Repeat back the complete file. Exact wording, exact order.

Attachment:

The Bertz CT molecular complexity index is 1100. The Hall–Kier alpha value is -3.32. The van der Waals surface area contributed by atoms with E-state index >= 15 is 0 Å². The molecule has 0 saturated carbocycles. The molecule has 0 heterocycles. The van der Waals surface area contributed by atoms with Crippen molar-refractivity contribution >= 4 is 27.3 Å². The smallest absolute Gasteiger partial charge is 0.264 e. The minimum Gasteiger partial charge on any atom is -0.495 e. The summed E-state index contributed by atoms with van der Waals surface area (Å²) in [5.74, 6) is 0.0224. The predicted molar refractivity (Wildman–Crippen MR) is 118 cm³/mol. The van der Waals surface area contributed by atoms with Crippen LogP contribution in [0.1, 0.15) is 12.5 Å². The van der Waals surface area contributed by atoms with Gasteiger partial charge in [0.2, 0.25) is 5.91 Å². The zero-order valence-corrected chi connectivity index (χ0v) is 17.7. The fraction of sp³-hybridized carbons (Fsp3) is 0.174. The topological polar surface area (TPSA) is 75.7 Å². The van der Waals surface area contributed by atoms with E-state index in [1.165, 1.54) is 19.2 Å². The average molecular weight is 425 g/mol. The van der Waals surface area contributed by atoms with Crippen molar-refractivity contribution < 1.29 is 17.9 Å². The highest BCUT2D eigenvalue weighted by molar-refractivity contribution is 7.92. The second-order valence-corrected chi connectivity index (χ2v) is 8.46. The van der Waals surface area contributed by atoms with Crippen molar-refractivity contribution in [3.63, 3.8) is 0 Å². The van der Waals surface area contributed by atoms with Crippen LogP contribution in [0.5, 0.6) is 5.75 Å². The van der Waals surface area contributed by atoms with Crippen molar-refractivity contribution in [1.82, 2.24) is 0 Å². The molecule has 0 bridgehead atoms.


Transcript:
The Bertz CT molecular complexity index is 1100. The Hall–Kier alpha value is -3.32. The van der Waals surface area contributed by atoms with E-state index >= 15 is 0 Å². The molecule has 0 saturated carbocycles. The molecule has 0 heterocycles. The van der Waals surface area contributed by atoms with Crippen molar-refractivity contribution >= 4 is 27.3 Å². The smallest absolute Gasteiger partial charge is 0.264 e. The minimum Gasteiger partial charge on any atom is -0.495 e. The summed E-state index contributed by atoms with van der Waals surface area (Å²) in [5.74, 6) is 0.0224. The predicted molar refractivity (Wildman–Crippen MR) is 118 cm³/mol. The van der Waals surface area contributed by atoms with Crippen LogP contribution in [0.1, 0.15) is 12.5 Å². The van der Waals surface area contributed by atoms with Gasteiger partial charge in [0.2, 0.25) is 5.91 Å². The zero-order valence-corrected chi connectivity index (χ0v) is 17.7. The fraction of sp³-hybridized carbons (Fsp3) is 0.174. The topological polar surface area (TPSA) is 75.7 Å². The van der Waals surface area contributed by atoms with E-state index in [1.165, 1.54) is 19.2 Å². The average molecular weight is 425 g/mol. The van der Waals surface area contributed by atoms with Crippen molar-refractivity contribution < 1.29 is 17.9 Å². The highest BCUT2D eigenvalue weighted by molar-refractivity contribution is 7.92. The second-order valence-corrected chi connectivity index (χ2v) is 8.46. The van der Waals surface area contributed by atoms with Crippen molar-refractivity contribution in [3.63, 3.8) is 0 Å². The van der Waals surface area contributed by atoms with Crippen LogP contribution in [0.5, 0.6) is 5.75 Å². The van der Waals surface area contributed by atoms with Crippen molar-refractivity contribution in [1.82, 2.24) is 0 Å². The molecule has 0 bridgehead atoms.